No. No. No. No. No. No. No. No. No. No. No. No. No. No. No. No. No. No. No. No. No. No. No. No. No. No. No. No. No. No. No. No. No. No. No. No. No. No. No. No. No. No. No. No. No. No. No. No. No. No. No. No. No. No. No. No. No. No. No. No. No. No. No. No. No. No. No. No. No. No. No. No. No. No. No. No. No. No. No. No. No. No. No. No. No. No. No. No. No. No. No. No. No. No. No. No. No. No. No. No. No. No. No. No. No. No. No. No. No. No. No. No. No. No. No. No. No. No. No. No. No. No. No. No. No. No. No. No. No. No. No. No. No. No. No. No. No. No. No. No. No. No. No. No. No. No. No. No. No. No. No. No. No. No. No. No. No. No. No. No. No. No. No. No. No. No. No. No. No. No. No. No. No. No. No. No. No. No. No. No. No. No. No. No. No. No. No. No. No. No. No. No. No. No. No. No. No. No. No. No. No. No. No. No. No. No. No. No. No. No. No. No. No. No. No. No. No. No. No. No. No. No. No. No. No. No. No. No. No. No. No. No. No. No. No. No. No. No. No. No. No. No. No. No. No. No. No. No. No. No. No. No. No. No. No. No. And finally, just let me emphasize … no. Not. Even. Close.

Look, I’m sorry he’s dead, okay? Death sucks; I’ve had a ring-side seat for it a few times now, so trust me on this one. Wouldn’t wish it on anyone. Really. But he apparently went quick, no lingering in a hospital being poked and prodded and toyed with like a lab rat, only to have his suffering prolonged. So there’s that. And he made it to 59. Okay, that’s well under par for Western standards, but for much if not a majority of the world, that’s a ripe old age; most people in Asia and Africa are damn lucky to see 59 years.

Nope, not a John Hughes movie. And I realize his fans were legion; I guess I’m the only Gen X’er who made it out of the ’80s thinking that his movies were at best, okay, and at worst, sucked ass (in a bad way, as a girl I used to date would say — ah, I still carry a torch for you, Brandy). This is the man responsible for the Home Alone franchise, after all. Okay, for all of those people that will accuse me of being negative, I’ll say this: his movies were better than Armageddon or anything touched by Jerry Yuckheimer; the Breakfast Club didn’t make me want to stick a fork in my eye. And I really liked Say Anything . Oh, wait, yeah, that was Cameron Crowe, wasn’t it? Your Honor, the defense rests.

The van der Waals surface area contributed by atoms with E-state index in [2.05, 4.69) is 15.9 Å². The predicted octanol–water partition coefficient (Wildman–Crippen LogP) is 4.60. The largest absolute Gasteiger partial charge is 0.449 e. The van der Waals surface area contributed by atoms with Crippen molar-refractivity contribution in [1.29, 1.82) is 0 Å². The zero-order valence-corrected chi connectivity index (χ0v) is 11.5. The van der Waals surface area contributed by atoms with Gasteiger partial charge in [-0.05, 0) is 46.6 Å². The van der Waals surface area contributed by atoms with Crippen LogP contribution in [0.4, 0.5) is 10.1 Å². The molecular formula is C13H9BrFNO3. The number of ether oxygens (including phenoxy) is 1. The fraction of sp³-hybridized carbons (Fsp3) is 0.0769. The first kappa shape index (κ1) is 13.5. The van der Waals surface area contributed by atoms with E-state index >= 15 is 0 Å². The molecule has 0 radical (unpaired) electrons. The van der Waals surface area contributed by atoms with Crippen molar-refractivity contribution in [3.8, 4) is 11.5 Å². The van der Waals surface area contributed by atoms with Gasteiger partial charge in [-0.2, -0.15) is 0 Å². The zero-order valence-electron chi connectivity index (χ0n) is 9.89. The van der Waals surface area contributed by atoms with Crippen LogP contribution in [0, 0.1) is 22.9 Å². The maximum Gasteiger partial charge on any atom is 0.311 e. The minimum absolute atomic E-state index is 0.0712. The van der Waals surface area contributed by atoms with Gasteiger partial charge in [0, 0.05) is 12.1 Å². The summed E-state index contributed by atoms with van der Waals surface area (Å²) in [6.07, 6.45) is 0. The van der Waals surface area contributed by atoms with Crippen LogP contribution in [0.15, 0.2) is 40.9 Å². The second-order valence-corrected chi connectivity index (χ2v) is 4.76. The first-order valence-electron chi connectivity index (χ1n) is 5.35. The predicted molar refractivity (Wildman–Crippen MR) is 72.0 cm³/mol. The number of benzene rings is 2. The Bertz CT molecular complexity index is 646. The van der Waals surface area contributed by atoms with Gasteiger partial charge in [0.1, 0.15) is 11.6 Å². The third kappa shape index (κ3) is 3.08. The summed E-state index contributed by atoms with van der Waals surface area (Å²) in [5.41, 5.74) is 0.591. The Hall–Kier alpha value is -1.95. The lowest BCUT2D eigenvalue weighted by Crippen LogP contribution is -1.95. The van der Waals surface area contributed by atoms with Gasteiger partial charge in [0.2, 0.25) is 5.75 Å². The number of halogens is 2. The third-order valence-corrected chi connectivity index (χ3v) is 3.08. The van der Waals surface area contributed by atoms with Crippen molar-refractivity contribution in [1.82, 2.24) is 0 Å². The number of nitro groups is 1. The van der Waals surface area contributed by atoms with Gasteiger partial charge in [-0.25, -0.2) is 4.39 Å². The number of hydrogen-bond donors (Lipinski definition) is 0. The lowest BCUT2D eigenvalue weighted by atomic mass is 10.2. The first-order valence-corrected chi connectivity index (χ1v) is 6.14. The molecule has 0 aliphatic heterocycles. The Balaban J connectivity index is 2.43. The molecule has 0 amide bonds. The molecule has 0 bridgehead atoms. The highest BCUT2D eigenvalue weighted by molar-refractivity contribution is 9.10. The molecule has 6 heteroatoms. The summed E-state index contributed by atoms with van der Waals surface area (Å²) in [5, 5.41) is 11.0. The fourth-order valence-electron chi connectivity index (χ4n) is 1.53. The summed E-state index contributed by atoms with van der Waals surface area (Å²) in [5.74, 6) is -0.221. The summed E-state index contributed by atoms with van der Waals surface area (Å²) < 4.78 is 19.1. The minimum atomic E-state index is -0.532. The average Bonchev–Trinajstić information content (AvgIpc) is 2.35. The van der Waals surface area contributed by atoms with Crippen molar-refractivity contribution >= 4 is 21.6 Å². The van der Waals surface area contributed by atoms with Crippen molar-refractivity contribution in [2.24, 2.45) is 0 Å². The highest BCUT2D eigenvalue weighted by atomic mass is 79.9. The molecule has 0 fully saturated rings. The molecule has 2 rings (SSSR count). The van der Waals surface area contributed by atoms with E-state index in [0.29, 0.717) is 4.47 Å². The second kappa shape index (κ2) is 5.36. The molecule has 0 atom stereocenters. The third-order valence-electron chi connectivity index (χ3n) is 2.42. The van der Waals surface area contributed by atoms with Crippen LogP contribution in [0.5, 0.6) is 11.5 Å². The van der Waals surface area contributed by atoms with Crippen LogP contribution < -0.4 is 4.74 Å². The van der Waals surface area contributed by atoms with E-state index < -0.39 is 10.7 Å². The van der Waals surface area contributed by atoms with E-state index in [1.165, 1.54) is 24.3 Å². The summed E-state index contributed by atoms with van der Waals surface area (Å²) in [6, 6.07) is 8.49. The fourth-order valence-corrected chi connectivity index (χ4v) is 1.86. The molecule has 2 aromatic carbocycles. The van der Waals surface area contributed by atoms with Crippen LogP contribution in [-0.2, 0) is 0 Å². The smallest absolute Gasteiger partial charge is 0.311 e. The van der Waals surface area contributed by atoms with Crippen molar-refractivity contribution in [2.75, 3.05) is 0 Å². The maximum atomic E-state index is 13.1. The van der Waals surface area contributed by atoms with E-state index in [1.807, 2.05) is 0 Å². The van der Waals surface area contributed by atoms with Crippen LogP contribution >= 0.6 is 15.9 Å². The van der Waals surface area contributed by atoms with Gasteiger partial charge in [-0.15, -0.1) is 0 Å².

Okay, in all honesty, there are a few pieces of the Hughes oeuvre I genuinely like: Vacation. That’s good stuff (he was the writer but not the director on that one).  Ferris Bueller had a few moments, granted.  And the fact that he authored The National Lampoon Sunday Newspaper Parody with P.J. O’Rourke way back when almost makes up for the Home Alone franchise. If you find this in a used book store, buy it; you won’t be disappointed. And then send it to me; I haven’t read it since my j-school days in college.

But please, comparing John Hughes to Anton Chekhov or J.D. Salinger is like comparing the Monkees to Mozart. I don’t care how much 16 Candles or any of his other flicks tickled your angsty adolescent fancy. Just because they may have explored some of the same issues and themes does not an apt comparison make. The Monkees made a few clever pop tunes — I even liked “Pleasant Valley Sunday” — but Mozart was a musical genius. And this wasn’t some moron on an Internet chat board or some random wall posting on Assbook. I quote from the Associated Press story:

A native of Lansing, Michigan, who moved to suburban Chicago and set much of his work there, Hughes rose from comedy writer to ad writer to silver screen champ with his affectionate and idealized portraits of teens, whether the romantic and sexual insecurity of “Sixteen Candles,” or the J.D. Salinger-esque rebellion against conformity in “The Breakfast Club.”

Anton Chekhov. NOT John Hughes in the '70s. No. The Breakfast Club is nothing even close to or remotely resembling Catcher in the Rye. No. Not. Even. Close. Although I guess Chekhov did kinda look like John Hughes. Of course, maybe they’re somewhere in the next world, knocking back vodka and Chekhov is saying “No really, I thought it was an apt comparison. I’m flattered, really.”

Or not.  In any event, it’s getting light out, and birds are chirping. I should probably go to bed.